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Thanks for any suggestions - I do not do my own repairs.

Last week my 2000 Fleetwood Discovery (new air suspension bags in September, 2018) decided to set off the alarm that I had no air in my front suspension air bags. However, the coach did not act like it had deflated any air. The flip switch for air (auto or low) was in the correct auto position for moving down the road. So the dump valve may be sticking? Is this an easy fix?  I took the coach to the Peterbilt in town (the nearest freight liner is 3 hrs away), they couldn't figure it out. The RV repair shop in the nearest town had no idea why that would occur, either.

Suggestions on what I may be able to do myself (if minor) or how to be prepared to discuss with a reputable shop that won't "take a girl to the cleaners"? Thanks!

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Sue,

What does your dash air gauge show for left and right side?  Any flex in air pressure?  If not, it could be a leak in your brake line.

When your stopped, park brake on and idling, do you still have the alarm?  does the air pressure go down?  How about with engine off & ignition on? 

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Assuming that your system uses pressure sensors/switches, it sounds like maybe you have one that's getting a false/incorrect reading or where the wires have come loose or shorted.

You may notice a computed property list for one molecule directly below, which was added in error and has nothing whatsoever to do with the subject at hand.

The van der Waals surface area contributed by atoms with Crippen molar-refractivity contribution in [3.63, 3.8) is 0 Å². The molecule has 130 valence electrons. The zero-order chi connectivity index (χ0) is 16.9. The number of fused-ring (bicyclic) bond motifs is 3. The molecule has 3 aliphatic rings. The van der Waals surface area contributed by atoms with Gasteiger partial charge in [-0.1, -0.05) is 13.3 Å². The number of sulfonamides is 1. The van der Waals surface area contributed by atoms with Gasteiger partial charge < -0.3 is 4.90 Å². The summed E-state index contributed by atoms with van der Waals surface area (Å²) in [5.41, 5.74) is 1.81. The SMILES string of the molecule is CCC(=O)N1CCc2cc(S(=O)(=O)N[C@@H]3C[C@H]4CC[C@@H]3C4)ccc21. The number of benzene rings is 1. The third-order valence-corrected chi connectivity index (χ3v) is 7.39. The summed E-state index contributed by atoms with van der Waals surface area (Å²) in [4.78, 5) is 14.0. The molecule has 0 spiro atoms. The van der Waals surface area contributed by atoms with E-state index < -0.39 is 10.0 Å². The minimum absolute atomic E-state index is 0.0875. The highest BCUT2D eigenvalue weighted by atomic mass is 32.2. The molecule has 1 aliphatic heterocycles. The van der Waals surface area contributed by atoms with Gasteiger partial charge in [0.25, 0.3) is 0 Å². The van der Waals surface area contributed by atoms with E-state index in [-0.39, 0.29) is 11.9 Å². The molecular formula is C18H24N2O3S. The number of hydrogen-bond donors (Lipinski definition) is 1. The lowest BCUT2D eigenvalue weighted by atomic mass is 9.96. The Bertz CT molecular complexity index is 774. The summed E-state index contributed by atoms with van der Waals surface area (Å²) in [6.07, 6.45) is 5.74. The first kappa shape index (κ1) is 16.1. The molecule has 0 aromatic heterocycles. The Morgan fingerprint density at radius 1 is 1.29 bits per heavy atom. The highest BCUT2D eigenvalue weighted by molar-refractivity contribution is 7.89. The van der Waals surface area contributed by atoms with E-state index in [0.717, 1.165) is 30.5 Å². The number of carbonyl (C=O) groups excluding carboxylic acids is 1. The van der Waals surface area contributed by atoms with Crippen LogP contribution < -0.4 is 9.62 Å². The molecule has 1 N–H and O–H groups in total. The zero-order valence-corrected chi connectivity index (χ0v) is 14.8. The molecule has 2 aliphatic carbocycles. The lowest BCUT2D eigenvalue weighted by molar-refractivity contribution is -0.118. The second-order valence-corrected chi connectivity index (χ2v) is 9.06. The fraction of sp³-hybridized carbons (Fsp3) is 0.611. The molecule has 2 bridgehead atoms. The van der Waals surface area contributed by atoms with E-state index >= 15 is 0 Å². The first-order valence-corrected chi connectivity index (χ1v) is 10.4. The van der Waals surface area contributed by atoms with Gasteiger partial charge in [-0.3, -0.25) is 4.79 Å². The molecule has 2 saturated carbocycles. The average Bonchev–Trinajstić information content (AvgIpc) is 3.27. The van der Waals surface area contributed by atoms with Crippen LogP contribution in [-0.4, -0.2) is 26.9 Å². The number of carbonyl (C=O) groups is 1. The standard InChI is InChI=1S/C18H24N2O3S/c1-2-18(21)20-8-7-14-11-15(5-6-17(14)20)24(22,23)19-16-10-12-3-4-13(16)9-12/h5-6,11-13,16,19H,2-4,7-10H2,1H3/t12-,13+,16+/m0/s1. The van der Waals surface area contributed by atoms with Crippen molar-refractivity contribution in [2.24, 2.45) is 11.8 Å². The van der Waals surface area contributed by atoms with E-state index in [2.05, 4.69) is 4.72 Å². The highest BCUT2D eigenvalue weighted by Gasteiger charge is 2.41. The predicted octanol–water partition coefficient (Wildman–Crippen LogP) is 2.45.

Whatever you do for troubleshooting, please do not get under your coach for any reason unless the coach is properly blocked to prevent the body from falling on you. Especially when the problem you're troubleshooting is related to the air suspension system, you don't want to be under the coach at all without the proper safety precautions.

Leveling jacks are not considered proper safety precautions and shouldn't be relied upon to hold up the coach if a person needs to go underneath.

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As Carl alluded, how long since you performed an air brake check?  If the air brake system has a leak, that can affect the air springs because the air brakes have priority over  air suspension when air is being lost at an excessive rate.

To further touch on what Richard said; a few years ago a worker in N. Indiana was suffocated when the MH  he was underneath lost air, which allowed the coach to pin him enough that he could not breathe.

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5 hours ago, RayIN said:

To further touch on what Richard said; a few years ago a worker in N. Indiana was suffocated when the MH  he was underneath lost air, which allowed the coach to pin him enough that he could not breathe.

That's why I also add to any conversation about crawling under a coach to not do so without proper jack stands in place, I have seen this and other very bad results over the years, SO AGAIN NEVER CRAWL UNDER ANY VEHICLE WITH AIR BAGS WITHOUT PROPER EMERGENCY SUPPORT IN PLACE.

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